When I first heard the phrase “chemical pregnancy,” my mind immediately jumped to an image of a baby being created synthetically in a lab with chemicals.
“Chemical pregnancy” also sounds like a good name for sci-fi movie or maybe a punk rock band name.
Alas, it’s none of the above.
What is a chemical pregnancy?
If you didn’t know you were pregnant at the time, you would likely attribute it to a late period, as this is what most of the symptoms amount to.
I’m not a doctor and would never claim to be an expert on this subject (so if you think you may be experiencing this and have concerns, please do talk with your doctor), but my wife and I did experience this the very first month we tried to conceive. We were initially unsure of what this meant for our future conception chances.
I’ll explain further…
Is a Chemical Pregnancy a Bad Thing?
It’s freaky at first, because you have a positive pregnancy test, followed by bleeding. It’s easy to feel like something’s wrong considering you were pregnant for a month, and now you are not.
It’s not to say that there isn’t something wrong, but doctors generally view a chemical pregnancy as a positive sign for the following reasons:
1) Doctors believe that chemical pregnancies happen for the same reasons as most other miscarriages.
In other words, the reason it occurs is likely due to chromosomal abnormalities in the developing baby. Something’s wrong, and your body is rejecting it.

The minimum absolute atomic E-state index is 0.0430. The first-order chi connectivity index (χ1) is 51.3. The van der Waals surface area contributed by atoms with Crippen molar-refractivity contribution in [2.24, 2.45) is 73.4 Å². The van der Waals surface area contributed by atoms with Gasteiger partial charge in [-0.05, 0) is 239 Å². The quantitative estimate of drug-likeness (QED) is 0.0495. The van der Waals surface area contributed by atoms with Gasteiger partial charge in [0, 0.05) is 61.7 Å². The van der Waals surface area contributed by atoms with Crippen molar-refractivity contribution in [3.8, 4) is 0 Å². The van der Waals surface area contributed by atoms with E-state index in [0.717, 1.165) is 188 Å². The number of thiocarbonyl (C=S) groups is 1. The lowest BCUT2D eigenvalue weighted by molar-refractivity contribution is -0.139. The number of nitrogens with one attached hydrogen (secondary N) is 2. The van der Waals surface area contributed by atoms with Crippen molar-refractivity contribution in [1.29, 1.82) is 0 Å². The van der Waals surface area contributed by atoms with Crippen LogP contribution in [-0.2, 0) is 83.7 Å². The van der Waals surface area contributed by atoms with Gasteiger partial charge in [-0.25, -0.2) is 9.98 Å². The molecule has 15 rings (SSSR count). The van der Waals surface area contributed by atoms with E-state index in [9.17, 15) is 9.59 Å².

It’s like you’re throwing away a batch of burnt cookies before anyone gets a chance to taste them. It’s a good thing.
2) It means you can get pregnant.
When you consider the number of couples dealing with fertility issues (especially as people are more often waiting until they’re a little bit older to have kids), it’s good to know that both you and your partner are collectively capable of fertilizing an egg without any sort of manual intervention.
My wife and I are in our early 30s, and while that’s not too old to have a child by any means, we’re getting to that age where several of our friends are trying to conceive for the first time and having difficulty.
It’s sad to see, and I can understand how frustrating that must be, especially when you have resort to more advanced procedures (IVF, etc.).
3) It may be more common than you think.
If you find yourself feeling down about a chemical pregnancy, also keep in mind that this isn’t an unusual occurrence. Depending on age, an estimated 20-40% of pregnancies end as a chemical pregnancy.
You definitely aren’t alone.
As I mentioned before, many women have a late period before ever taking a pregnancy test; it’s quite possible that these situations are chemical pregnancies, unbeknownst to the woman experiencing it.
What About Multiple Chemical Pregnancies?
If you find yourself with multiple chemical pregnancies, you should consider seeing a doctor to investigate further and confirm whether or not an actual problem exists.
From the reading I’ve done, two is generally not a cause for concern, but three or more definitely warrants a discussion with your doctor.
That’s all, folks.
Although aspiring parents would never hope for a chemical pregnancy, it is comforting to know that it’s not all bad.
I remember my wife and I were a little disappointed at first, but once we viewed it as a good sign for our future as parents, we moved on and started trying again. Although some people prefer to wait a little while after their first chemical pregnancy to start trying again (research supporting this seems to be a little uncertain), we started trying again the very next month and were happy that we did.
And on another note, if there ever is movie with the title “Chemical Pregnancy”… I’ll probably pass on watching it.
What’s your experience been like with chemical pregnancies (if you’ve had one before)? Leave a comment below!